2 Introduction to Microbiology Objectives:46-1 Define microbiology.46-2 Describe how microorganisms cause diseases.46-3 Describe how microorganisms are classified and named.46-4 Explain how viruses, bacteria, protozoans, fungi, and parasites differ and give examples of each.46-5 Describe the process involved in diagnosing an infection.
3 Introduction to Microbiology Objectives (cont.)List general guidelines for obtaining specimens.Describe how throat cultures, urine, sputum, wound, and stool specimens are obtained.Explain how to transport specimens to outside laboratories.46-9 Describe two techniques used in the direct examination of cultures specimens.46-10 Explain how to prepare and examine stained specimens.
4 Introduction to Microbiology Objectives (cont.)46-11 Describe how to culture specimen in the medical office.46-12 Explain how cultures are interpreted.46-13 Describe how to perform an antimicrobial sensitivity determination.46-14 Explain how to implement quality control measures in the microbiology laboratory.
5 Introduction You will learn: Processes in identifying microorganismsCulture medias usedAntimicrobial testingQuality controlWhen microorganisms are pathogenic in nature or displaced from their natural environment, they cause infections and disease.You must understand different life forms of microorganisms, how they may be identified, and how to teach proper collection techniques for common specimens.
6 Microbiology and the Role of the Medical Assistant Microbiology – study of microorganisms (simple forms of life visible only through a microscope usually single celled)Found everywhereCause infectionsMildSevere
7 How Microorganisms Cause Disease By using up nutrients or other materials needed by cells and tissues they invadeBy damaging body cells by reproducing inside the cellsBy making body cells targets of body’s own defensesResulting in:FeverTirednessAchesWeaknessSkin reactionsGastrointestinal upsetTransmitted from one person to anotherby direct touching or by vectors,droplets, or contaminated food or drink.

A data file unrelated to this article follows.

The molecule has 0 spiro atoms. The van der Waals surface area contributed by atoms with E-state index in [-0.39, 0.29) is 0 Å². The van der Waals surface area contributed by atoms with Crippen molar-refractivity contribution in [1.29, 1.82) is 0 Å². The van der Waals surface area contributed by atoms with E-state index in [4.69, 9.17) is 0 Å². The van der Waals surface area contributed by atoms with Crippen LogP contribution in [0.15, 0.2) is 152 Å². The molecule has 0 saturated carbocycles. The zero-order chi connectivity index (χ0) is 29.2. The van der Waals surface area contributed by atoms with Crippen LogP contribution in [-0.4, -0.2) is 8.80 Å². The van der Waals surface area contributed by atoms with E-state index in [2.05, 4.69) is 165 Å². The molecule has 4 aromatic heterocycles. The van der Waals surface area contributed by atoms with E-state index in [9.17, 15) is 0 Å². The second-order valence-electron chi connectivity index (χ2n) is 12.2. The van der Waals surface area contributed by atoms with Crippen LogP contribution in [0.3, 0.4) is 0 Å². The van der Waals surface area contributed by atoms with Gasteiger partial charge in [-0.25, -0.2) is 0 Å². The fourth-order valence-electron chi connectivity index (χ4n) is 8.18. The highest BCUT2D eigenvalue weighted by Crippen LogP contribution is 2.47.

8 Classifications of Microorganisms Subcellular – DNA or RNA surrounded by a protein coatProkaryotic – simple cell structure no nucleus or organellesEukaryotic – complex cell structure with nucleus and specialized organelles
9 Naming of Microorganisms Types of microorganisms:VirusesBacteriaProtozoansFungiMulticellular parasitesNamed by first word refers to genus (biologic classification between family and species) and second word refers to particular speciesStaphylococcus aureus
10 Viruses Smallest known infectious agents Cannot be seen by regular microscopeConsist of only nucleic acid surrounded by a protein coatCauses:ColdsInfluenzaCroupHepatitisHepatitis Virus
11 Bacillus bacterial classification Single-celled prokaryotic organismsReproduce quicklyMajor cause of diseasesMany different types and ways to identify themRapid reproduction is why untreated infections can be dangerousBacillus bacterial classification